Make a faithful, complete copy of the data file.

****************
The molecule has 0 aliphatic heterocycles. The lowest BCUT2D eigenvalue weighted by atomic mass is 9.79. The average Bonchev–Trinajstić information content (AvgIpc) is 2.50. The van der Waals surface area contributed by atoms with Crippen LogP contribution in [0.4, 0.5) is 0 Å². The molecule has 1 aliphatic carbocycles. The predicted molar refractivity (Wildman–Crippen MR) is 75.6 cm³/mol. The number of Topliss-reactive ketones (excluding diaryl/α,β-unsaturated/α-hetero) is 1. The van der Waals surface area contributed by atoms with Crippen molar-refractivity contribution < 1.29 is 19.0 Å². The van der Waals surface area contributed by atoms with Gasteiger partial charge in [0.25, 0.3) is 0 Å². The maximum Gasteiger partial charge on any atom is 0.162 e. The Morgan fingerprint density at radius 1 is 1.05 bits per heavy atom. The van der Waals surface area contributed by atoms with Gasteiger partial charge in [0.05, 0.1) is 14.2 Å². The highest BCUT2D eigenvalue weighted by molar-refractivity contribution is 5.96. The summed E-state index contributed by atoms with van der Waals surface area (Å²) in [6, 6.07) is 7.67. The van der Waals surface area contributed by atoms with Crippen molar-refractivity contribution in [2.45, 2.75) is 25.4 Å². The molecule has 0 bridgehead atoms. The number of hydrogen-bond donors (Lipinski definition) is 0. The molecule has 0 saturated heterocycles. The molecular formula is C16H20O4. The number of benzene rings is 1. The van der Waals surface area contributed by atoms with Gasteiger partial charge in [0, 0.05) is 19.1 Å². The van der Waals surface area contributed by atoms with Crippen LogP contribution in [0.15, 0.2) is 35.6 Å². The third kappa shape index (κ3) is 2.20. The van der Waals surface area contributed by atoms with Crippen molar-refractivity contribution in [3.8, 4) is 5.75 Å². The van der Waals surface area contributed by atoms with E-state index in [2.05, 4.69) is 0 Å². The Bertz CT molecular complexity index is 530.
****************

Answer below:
The molecule has 0 aliphatic heterocycles. The lowest BCUT2D eigenvalue weighted by atomic mass is 9.79. The average Bonchev–Trinajstić information content (AvgIpc) is 2.50. The van der Waals surface area contributed by atoms with Crippen LogP contribution in [0.4, 0.5) is 0 Å². The molecule has 1 aliphatic carbocycles. The predicted molar refractivity (Wildman–Crippen MR) is 75.6 cm³/mol. The number of Topliss-reactive ketones (excluding diaryl/α,β-unsaturated/α-hetero) is 1. The van der Waals surface area contributed by atoms with Crippen molar-refractivity contribution < 1.29 is 19.0 Å². The van der Waals surface area contributed by atoms with Gasteiger partial charge in [0.25, 0.3) is 0 Å². The maximum Gasteiger partial charge on any atom is 0.162 e. The Morgan fingerprint density at radius 1 is 1.05 bits per heavy atom. The van der Waals surface area contributed by atoms with Gasteiger partial charge in [0.05, 0.1) is 14.2 Å². The highest BCUT2D eigenvalue weighted by molar-refractivity contribution is 5.96. The summed E-state index contributed by atoms with van der Waals surface area (Å²) in [6, 6.07) is 7.67. The van der Waals surface area contributed by atoms with Crippen molar-refractivity contribution in [2.45, 2.75) is 25.4 Å². The molecule has 0 bridgehead atoms. The number of hydrogen-bond donors (Lipinski definition) is 0. The molecule has 0 saturated heterocycles. The molecular formula is C16H20O4. The number of benzene rings is 1. The van der Waals surface area contributed by atoms with Gasteiger partial charge in [0, 0.05) is 19.1 Å². The van der Waals surface area contributed by atoms with Crippen LogP contribution in [0.15, 0.2) is 35.6 Å². The third kappa shape index (κ3) is 2.20. The van der Waals surface area contributed by atoms with Crippen molar-refractivity contribution in [3.8, 4) is 5.75 Å². The van der Waals surface area contributed by atoms with E-state index in [2.05, 4.69) is 0 Å². The Bertz CT molecular complexity index is 530.